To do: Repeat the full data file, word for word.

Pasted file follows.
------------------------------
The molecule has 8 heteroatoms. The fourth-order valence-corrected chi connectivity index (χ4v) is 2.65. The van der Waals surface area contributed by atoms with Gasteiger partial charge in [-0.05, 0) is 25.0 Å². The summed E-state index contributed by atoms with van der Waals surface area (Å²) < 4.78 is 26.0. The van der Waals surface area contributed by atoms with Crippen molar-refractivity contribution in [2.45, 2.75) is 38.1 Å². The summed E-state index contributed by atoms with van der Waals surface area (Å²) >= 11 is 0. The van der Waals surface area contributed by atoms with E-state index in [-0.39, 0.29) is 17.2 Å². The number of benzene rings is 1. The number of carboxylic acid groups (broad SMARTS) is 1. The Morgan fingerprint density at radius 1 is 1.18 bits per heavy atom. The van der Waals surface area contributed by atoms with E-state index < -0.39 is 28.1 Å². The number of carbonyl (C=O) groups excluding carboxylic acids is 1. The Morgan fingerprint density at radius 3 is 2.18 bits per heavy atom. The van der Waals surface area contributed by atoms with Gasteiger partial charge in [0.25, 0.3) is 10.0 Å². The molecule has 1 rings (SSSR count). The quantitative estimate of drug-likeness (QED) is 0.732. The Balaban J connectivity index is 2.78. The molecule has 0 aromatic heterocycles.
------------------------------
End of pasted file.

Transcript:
The molecule has 8 heteroatoms. The fourth-order valence-corrected chi connectivity index (χ4v) is 2.65. The van der Waals surface area contributed by atoms with Gasteiger partial charge in [-0.05, 0) is 25.0 Å². The summed E-state index contributed by atoms with van der Waals surface area (Å²) < 4.78 is 26.0. The van der Waals surface area contributed by atoms with Crippen molar-refractivity contribution in [2.45, 2.75) is 38.1 Å². The summed E-state index contributed by atoms with van der Waals surface area (Å²) >= 11 is 0. The van der Waals surface area contributed by atoms with E-state index in [-0.39, 0.29) is 17.2 Å². The number of benzene rings is 1. The number of carboxylic acid groups (broad SMARTS) is 1. The Morgan fingerprint density at radius 1 is 1.18 bits per heavy atom. The van der Waals surface area contributed by atoms with E-state index < -0.39 is 28.1 Å². The number of carbonyl (C=O) groups excluding carboxylic acids is 1. The Morgan fingerprint density at radius 3 is 2.18 bits per heavy atom. The van der Waals surface area contributed by atoms with Gasteiger partial charge in [0.25, 0.3) is 10.0 Å². The molecule has 1 rings (SSSR count). The quantitative estimate of drug-likeness (QED) is 0.732. The Balaban J connectivity index is 2.78. The molecule has 0 aromatic heterocycles.